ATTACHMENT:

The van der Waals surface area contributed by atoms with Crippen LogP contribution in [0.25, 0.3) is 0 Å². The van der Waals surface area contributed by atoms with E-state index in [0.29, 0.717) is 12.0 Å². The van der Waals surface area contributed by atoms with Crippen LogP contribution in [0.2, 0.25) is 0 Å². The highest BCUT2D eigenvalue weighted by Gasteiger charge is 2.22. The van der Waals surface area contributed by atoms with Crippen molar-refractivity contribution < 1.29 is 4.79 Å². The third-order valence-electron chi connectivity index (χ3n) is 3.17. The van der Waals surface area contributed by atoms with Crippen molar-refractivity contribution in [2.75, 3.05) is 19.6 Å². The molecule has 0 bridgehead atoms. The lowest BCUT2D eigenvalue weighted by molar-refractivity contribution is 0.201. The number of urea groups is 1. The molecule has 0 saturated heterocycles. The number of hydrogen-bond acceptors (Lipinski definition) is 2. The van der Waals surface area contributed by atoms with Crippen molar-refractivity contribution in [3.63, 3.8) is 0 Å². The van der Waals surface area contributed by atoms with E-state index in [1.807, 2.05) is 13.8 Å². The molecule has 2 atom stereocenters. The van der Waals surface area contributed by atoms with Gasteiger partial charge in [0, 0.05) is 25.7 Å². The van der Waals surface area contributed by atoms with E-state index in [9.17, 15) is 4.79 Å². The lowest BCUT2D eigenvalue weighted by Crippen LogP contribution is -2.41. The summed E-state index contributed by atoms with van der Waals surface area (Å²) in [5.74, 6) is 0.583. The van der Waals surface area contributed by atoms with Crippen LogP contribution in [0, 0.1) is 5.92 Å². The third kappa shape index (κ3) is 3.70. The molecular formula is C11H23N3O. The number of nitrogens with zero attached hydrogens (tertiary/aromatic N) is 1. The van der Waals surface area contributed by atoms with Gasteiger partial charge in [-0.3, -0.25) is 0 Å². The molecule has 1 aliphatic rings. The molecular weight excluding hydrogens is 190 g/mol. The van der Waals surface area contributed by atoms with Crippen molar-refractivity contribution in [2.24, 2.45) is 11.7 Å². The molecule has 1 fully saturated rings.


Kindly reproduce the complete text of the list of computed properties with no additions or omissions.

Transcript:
The van der Waals surface area contributed by atoms with Crippen LogP contribution in [0.25, 0.3) is 0 Å². The van der Waals surface area contributed by atoms with E-state index in [0.29, 0.717) is 12.0 Å². The van der Waals surface area contributed by atoms with Crippen LogP contribution in [0.2, 0.25) is 0 Å². The highest BCUT2D eigenvalue weighted by Gasteiger charge is 2.22. The van der Waals surface area contributed by atoms with Crippen molar-refractivity contribution < 1.29 is 4.79 Å². The third-order valence-electron chi connectivity index (χ3n) is 3.17. The van der Waals surface area contributed by atoms with Crippen molar-refractivity contribution in [2.75, 3.05) is 19.6 Å². The molecule has 0 bridgehead atoms. The lowest BCUT2D eigenvalue weighted by molar-refractivity contribution is 0.201. The number of urea groups is 1. The molecule has 0 saturated heterocycles. The number of hydrogen-bond acceptors (Lipinski definition) is 2. The van der Waals surface area contributed by atoms with Crippen molar-refractivity contribution in [3.63, 3.8) is 0 Å². The van der Waals surface area contributed by atoms with E-state index in [1.807, 2.05) is 13.8 Å². The molecule has 2 atom stereocenters. The van der Waals surface area contributed by atoms with Gasteiger partial charge in [0, 0.05) is 25.7 Å². The van der Waals surface area contributed by atoms with E-state index in [9.17, 15) is 4.79 Å². The lowest BCUT2D eigenvalue weighted by Crippen LogP contribution is -2.41. The summed E-state index contributed by atoms with van der Waals surface area (Å²) in [5.74, 6) is 0.583. The van der Waals surface area contributed by atoms with Crippen LogP contribution in [0, 0.1) is 5.92 Å². The third kappa shape index (κ3) is 3.70. The molecular formula is C11H23N3O. The number of nitrogens with zero attached hydrogens (tertiary/aromatic N) is 1. The van der Waals surface area contributed by atoms with Gasteiger partial charge in [-0.3, -0.25) is 0 Å². The molecule has 1 aliphatic rings. The molecular weight excluding hydrogens is 190 g/mol. The van der Waals surface area contributed by atoms with Crippen molar-refractivity contribution in [2.24, 2.45) is 11.7 Å². The molecule has 1 fully saturated rings.